‘Together we try to guess what dish they might have seen in the series, then recover the recipe and select the products. Soon, the clients return with a new query.’

The fact that you arrive at the store, looking for those ingredients and inspired to cook, proves that you begin to develop an attitude and understanding about the food and cuisine of India. Going to a restaurant and tasting a dish is important but not everyone will ask themselves questions about its origin, food ingredients and spices, or the way they are combined. But once you get to the store, there you have a sign that you have ventured into the complex, colourful and aromatic world of Indian cuisine and have thus set on the path of discovering some of its secrets.

What is fascinating is that among those who choose to become part of the experience are people of all ages. No surprise comes at the fact that young people go for snacks or cosmetics – all ready-to-use products. This is just a door, their door to the world of Indian culture. But the Shahs find it exciting when local elderly people visit the shop to buy their products. They know that these are the Bulgarians most strongly connected with local tradition and conservative about experimenting with food, many of whom consider Bulgaria and its cuisine their only home in this world.

This is the right moment to ask Sima and Jinal about the place they call home having connected to different places and cultures across continents. We already know that among the languages they speak are Gujarati, Hindi, Punjabi, English, Swahili and Bulgarian. We have followed their family story from India, through Kenya, to the UK, to this day when we find the two of them in Bulgaria. So, their answer is a bit unexpected.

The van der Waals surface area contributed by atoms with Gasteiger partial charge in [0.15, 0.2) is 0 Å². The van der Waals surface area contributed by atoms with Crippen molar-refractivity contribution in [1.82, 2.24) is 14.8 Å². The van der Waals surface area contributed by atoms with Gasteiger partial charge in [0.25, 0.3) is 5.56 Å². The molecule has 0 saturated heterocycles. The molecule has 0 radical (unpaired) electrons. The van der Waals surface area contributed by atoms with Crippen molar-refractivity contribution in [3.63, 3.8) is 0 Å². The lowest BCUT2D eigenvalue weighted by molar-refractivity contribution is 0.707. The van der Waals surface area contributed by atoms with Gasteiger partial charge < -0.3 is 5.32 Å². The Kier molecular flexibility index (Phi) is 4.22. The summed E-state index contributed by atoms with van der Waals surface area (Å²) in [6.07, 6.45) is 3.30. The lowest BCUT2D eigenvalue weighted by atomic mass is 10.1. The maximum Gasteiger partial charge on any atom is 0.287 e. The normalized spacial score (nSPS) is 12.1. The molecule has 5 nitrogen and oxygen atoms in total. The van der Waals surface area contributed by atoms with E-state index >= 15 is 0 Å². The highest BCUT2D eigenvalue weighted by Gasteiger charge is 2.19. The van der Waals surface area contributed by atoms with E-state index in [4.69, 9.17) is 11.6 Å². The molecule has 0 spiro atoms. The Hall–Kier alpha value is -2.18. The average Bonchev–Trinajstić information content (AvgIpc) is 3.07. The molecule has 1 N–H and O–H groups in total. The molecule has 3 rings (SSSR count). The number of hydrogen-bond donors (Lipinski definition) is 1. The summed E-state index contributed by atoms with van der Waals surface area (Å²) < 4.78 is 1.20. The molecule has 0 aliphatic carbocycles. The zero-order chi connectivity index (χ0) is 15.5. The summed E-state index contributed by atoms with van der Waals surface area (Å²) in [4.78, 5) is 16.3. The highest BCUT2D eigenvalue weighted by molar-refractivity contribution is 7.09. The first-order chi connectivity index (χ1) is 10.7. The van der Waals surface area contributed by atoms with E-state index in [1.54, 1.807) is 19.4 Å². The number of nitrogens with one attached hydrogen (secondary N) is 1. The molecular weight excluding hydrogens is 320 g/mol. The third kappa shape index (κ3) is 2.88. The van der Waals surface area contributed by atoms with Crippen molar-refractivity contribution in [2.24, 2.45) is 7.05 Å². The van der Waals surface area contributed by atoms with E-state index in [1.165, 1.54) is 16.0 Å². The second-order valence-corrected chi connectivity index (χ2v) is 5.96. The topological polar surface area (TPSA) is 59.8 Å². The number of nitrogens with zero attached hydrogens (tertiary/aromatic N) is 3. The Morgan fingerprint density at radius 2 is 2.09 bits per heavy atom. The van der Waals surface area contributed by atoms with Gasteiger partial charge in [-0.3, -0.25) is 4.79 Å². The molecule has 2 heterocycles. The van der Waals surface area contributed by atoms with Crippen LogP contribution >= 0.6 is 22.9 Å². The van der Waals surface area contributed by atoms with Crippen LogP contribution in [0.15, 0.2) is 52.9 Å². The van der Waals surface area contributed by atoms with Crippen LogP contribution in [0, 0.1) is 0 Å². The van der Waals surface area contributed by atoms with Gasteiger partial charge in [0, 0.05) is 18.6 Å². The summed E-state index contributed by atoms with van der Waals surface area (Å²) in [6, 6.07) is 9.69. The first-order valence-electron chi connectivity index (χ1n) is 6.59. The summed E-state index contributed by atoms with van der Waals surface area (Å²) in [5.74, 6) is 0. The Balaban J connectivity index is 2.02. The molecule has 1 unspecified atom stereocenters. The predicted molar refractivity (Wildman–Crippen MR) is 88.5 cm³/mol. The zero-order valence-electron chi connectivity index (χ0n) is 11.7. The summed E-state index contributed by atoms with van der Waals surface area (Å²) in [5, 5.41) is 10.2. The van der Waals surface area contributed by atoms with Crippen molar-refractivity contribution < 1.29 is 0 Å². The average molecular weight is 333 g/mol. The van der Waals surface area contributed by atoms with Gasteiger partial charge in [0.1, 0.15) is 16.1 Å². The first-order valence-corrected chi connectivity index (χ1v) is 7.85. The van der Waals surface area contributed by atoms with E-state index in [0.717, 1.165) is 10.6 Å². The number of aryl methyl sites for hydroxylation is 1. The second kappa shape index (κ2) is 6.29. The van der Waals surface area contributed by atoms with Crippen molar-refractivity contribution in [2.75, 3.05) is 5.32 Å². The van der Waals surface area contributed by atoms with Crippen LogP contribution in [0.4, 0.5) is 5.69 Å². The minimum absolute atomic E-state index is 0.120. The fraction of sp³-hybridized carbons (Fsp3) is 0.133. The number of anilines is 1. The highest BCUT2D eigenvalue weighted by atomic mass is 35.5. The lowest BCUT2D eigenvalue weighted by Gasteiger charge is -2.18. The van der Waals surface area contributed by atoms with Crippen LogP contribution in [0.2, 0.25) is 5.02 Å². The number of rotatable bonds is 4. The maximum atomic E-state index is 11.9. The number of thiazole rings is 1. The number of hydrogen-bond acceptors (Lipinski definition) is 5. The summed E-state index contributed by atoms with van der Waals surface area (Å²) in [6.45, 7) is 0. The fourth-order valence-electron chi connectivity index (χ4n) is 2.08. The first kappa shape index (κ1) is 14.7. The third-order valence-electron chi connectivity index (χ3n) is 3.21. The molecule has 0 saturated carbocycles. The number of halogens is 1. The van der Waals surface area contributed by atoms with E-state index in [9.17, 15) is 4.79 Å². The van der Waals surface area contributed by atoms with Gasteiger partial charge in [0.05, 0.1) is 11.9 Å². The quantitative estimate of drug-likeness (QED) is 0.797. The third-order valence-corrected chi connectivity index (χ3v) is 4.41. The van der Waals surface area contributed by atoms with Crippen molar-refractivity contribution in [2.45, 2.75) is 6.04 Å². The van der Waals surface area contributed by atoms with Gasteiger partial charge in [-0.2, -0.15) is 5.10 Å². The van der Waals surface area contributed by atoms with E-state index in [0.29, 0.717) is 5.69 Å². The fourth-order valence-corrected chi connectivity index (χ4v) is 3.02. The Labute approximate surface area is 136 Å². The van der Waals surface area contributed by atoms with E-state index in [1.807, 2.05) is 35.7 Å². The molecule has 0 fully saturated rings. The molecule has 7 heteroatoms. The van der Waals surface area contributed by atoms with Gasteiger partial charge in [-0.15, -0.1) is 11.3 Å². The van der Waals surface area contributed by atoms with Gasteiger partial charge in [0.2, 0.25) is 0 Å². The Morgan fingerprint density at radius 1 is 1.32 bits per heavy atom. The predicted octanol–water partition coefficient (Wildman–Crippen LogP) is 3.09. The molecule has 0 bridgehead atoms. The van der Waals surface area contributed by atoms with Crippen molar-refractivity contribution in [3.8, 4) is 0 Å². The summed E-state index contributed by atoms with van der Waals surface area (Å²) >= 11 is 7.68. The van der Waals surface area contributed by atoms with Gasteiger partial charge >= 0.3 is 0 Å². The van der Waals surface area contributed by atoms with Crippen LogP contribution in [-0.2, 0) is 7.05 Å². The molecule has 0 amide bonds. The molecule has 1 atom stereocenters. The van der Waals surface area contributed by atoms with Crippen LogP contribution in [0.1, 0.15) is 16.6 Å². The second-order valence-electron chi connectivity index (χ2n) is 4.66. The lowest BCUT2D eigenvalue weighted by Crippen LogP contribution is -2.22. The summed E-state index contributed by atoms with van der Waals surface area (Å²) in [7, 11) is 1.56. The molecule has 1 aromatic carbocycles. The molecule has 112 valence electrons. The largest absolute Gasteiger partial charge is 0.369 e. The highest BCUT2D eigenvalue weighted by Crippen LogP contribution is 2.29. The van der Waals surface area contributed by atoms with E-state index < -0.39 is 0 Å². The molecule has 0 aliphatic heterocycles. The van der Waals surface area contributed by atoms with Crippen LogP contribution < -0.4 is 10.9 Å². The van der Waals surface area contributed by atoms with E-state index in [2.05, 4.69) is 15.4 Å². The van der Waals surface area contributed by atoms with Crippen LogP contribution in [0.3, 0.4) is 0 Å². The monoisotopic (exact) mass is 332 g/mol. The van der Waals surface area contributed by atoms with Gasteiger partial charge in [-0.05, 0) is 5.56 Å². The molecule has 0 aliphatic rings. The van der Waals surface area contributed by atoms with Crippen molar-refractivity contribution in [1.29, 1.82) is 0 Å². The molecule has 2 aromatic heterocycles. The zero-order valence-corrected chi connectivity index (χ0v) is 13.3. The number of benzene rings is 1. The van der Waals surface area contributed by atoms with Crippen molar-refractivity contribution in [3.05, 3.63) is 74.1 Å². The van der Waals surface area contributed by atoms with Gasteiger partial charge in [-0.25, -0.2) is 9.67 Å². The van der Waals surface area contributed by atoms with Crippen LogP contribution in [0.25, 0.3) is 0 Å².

‘Home is where you were born, grew up and spent some part of your youth. In this sense, for us this place is Kenya.’

Home is also about keeping in touch with your family.

‘At this point, we have chosen to be here. When people suggest that perhaps we find it difficult to be separated from our closest relatives by a big distance, we comment with a question: “You and your parents live in the same city but how often do you see them or stay for dinner? Most likely, you rarely meet and instead use technology to communicate just as we do. So, how is this different?

But when Sima and Jinal get together with their relatives – and they are used to travelling – the meeting becomes one big celebration accompanied by extremely tasty food for the whole family of some 300 people.

They show us their favourite foods grown in a variety of countries, passionately explaining their origin and use. Special sweets for Diwali Festival of Light just delivered for this year’s Indian dinner they are hosting in Varna, the patli (rolling board) and velan (rolling pin) for the chapati bread, and their favourite dessert gulab jamun.

Having heard certainly just parts of this rich family story, we see the Sokoni Food Store differently now. We detect small fragments of the unique individual tales of various products displayed on the shelves, of their origin, character or role in Indian cuisine. We realise that in the future some of our visits to this shop will take us on yet another journey with the stories of the Shah family, while others will become our own daring culinary and cultural adventure, here or around the world.

Interview: Amorpha Youth Group
Photos: Alexander Lazarov for Amorpha Youth Group
Translation from Bulgarian: Amorpha Youth Group
Illustration: Kremena Cholakova for Compote Collective
30 November 2015